Carolann Najarian’s Whole Wheat Choreg Experiment

Carolann Najarian is a woman of many talents – she is a
retired physician, author, philanthropist, and now, a choreg baker.

Carolann Najarian’s whole wheat choreg

Over the years, Carolann and I have communicated about this-and-that via The
Armenian Kitchen
. 
Recently she wrote saying she wanted to try her hand at baking choreg.
She said her mother used to make a choreg which was not too sweet, somewhat
dry, a bit dense, and was formed into diamond shapes. She no longer had her
mother’s recipe – a family favorite – and turned to my website hoping to find a
recipe.


Kalonji seeds

Her mother’s recipe sounded much like a recipe request I
received ages ago for a Kharpetsi-style chorag recipe called Koolunja, a word
she wasn’t familiar with. After reaching out to my readers about Koolunja, I
never had any responses. My research provided a clue about koolunja (aka
kalonji) and discovered it means ‘black seeds’. 




Since black seeds are often an ingredient in chorag
recipes, I came to the conclusion that “koolunja” simply refers to these seeds
and is not really a recipe name.  

For Carolann’s future use, I sent her a recipe for ‘Koolenja’ by Agnes Carman Hovsepian, from
the cookbook, ‘Armenian Cuisine – Preserving Our Heritage’, St. John’s Armenian
Church, Southfield, Michigan.

(Carolann plans to try the Koolunja recipe and let me know
how it turns out. This will be a separate post.)



NOTE: Charles Kasbarian (aka C.K. Garabed and Uncle Garabed,
columnist in The Armenian Weekly),
provided me with additional  information about Koolunja: 

According to C.K., “the black seeds that are referred to as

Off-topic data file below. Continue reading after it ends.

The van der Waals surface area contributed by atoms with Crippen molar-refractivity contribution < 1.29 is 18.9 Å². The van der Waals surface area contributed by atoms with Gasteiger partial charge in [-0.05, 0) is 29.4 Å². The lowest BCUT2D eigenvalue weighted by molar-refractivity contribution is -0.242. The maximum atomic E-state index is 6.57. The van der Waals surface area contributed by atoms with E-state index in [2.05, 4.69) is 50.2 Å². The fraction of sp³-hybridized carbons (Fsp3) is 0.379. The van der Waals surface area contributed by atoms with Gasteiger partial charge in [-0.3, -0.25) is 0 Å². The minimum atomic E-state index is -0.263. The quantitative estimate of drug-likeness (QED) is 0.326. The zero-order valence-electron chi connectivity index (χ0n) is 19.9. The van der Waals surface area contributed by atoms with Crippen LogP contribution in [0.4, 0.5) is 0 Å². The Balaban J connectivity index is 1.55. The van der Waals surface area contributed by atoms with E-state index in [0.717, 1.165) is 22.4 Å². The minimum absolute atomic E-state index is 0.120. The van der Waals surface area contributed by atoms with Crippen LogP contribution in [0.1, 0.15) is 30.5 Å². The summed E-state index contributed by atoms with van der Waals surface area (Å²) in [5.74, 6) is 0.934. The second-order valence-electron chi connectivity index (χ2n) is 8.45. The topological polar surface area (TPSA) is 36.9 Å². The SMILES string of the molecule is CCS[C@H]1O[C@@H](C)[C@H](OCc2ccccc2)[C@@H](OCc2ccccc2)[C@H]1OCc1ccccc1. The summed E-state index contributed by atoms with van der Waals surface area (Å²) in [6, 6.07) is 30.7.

koolunja and black caraway seeds are also referred to as sevakundig (sev
hundig) and nigella.”

Koolunja explained, Carolann then asked if I’d ever made
choreg using whole wheat flour, and asked me for any tips.
Since I hadn’t made choreg with whole wheat flour, I asked
for her assistance, meaning that after she experimented with the recipe, would
she please share her results. She agreed.


This is what transpired:
My ‘tip’ to Carolann about substituting whole wheat flour
for all-purpose flour came from Better Homes and Gardens:
You can replace part but not all of the all-purpose
flour with whole wheat flour when baking. Blending whole wheat flour with
all-purpose flour will lighten the finished product while maintaining the
nutritional benefits of whole wheat. When baking, use half all-purpose flour
and half whole wheat flour. The end product might not look the same, and it
could have a coarser texture and less volume
.”


Carolann got down to work and sent me her whole wheat
choreg report:

Rachel and Nonny Hogrogian’s cookbook

“I did make the half whole wheat/ half all-purpose flour
chorag and it is very good. I used the same recipe (almost) that I used last
time simply because I had made twice before and felt comfortable with it. It is
from Rachel and Nonny Hogrogian’s cookbook, ‘The Armenian Cookbook’.” Her
recipe, an adaptation of Rachel Hogrogian’s Choreg recipe, follows. 

Carolann’s whole wheat choreg – hot out of the oven!

Carolann Najarian’s Whole Wheat Choreg Recipe

Yield: 25 pieces

Ingredients:
3 cups whole wheat flour
3 cups all-purpose flour